I'm really the wrong guy to talk about my own strengths and weaknesses. I enjoy reading reviews of my work, because I love the feedback, but I shouldn't review it myself -- that's just arrogance.

I do have opinions on what I do well and what I need to keep working on, but those aren't for public consumption. I'd rather foster the illusion that the stories are really happening, and not point out where the boom mike slips into screen, and where the matte paintings are really obvious...


9. Can you briefly describe how you write a book as a regular writer. Do you generally sketch out long story arcs, outlining key points or do you go story by story? How many issues do you write at a time, that is, do you write a story and then break it down into issues?

I write one issue at a time. I'll outline future plans, fairly loosely -- but I don't plot a whole story and then look for the issue breaks. I'll rough out a story in chapters and turn them into full plots one at a time. And those outlines vary immensely. On the first year of IRON MAN, AVENGERS and the first two years of THUNDERBOLTS, I did twelve-issue overviews, all typed up and sent to the editors. But things would change, and the overviews would turn out to be confining in some spots and useless in others, so at the moment, I have the next two years of AVENGERS loosely planned and talked over with Tom, but very little of it's on paper -- we want to keep it loose so we can adapt as things come up.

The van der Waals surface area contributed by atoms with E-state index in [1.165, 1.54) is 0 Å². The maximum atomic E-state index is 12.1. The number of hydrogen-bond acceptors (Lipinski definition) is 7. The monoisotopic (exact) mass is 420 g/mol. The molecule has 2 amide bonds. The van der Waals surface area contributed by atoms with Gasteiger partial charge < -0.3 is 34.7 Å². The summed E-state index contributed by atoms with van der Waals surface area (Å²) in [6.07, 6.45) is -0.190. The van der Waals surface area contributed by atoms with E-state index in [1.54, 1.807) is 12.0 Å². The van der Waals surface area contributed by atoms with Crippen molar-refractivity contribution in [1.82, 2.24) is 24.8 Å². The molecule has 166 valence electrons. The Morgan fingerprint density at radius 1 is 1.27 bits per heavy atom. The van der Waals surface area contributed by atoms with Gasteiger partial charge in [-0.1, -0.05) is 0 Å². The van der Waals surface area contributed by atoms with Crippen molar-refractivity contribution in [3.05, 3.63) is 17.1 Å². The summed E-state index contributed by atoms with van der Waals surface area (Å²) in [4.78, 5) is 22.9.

It's important to know where the various threads are going, without being so rigid that if a story turns out to be more complicated than expected, you can't spin things out differently to make room for it all.

10. You work in both the so-called independent world and with Marvel. Beyond creator ownership, what are the biggest differences between the two?

Technically, the major difference is that in the independent world, the creators have complete control, and at Marvel or DC, control belongs to the editors. I'm very lucky, though -- I tend to work with editors who make suggestions rather than give orders, who try to get me to write my ideas as well as I can, rather than write their ideas. So for me, the distinction tends to be that at Marvel or DC, I'm writing in a preestablished fictional history, and have to fit in to that history and to whatever else is going on in their universe, and on an indy project the artists and I make it all up ourselves. Both can be frustrating, both are lots of fun -- I like playing with a character's history, as readers well know, but I like having the whole canvas to myself, too. So I like doing both, and am pretty happy that things have worked out so that I don't have to choose one over the other.

Is there anything else that you would like to say to the fans? Anything that you would like to add?

Just that I'm very glad that so many readers seem to like what I do, since without them, I wouldn't be able to keep doing it. So thanks!

Kurt adds that for those who are interested in his comic scripts/plots or the comic book script format itself...

There's a script of mine at the Avengers Assemble website -- it's the full script to MARVELS #2. And of course, one of my AVENGERS plots was printed in AVENGERS ROUGH CUT...

kurt


This page is copyright 2000, 2002 by Tim Rassbach.

Iron Man and all associated characters are the property of Marvel Comics.

In-depth conversations and interviews with Iron Man artisans, featuring: Fred Van Lente, David Michelinie, Joe Quesada, Kurt Busiek, Bob Layton, Frank Tieri, Tom Brevoort, Joe Casey, and Kev Hopgood.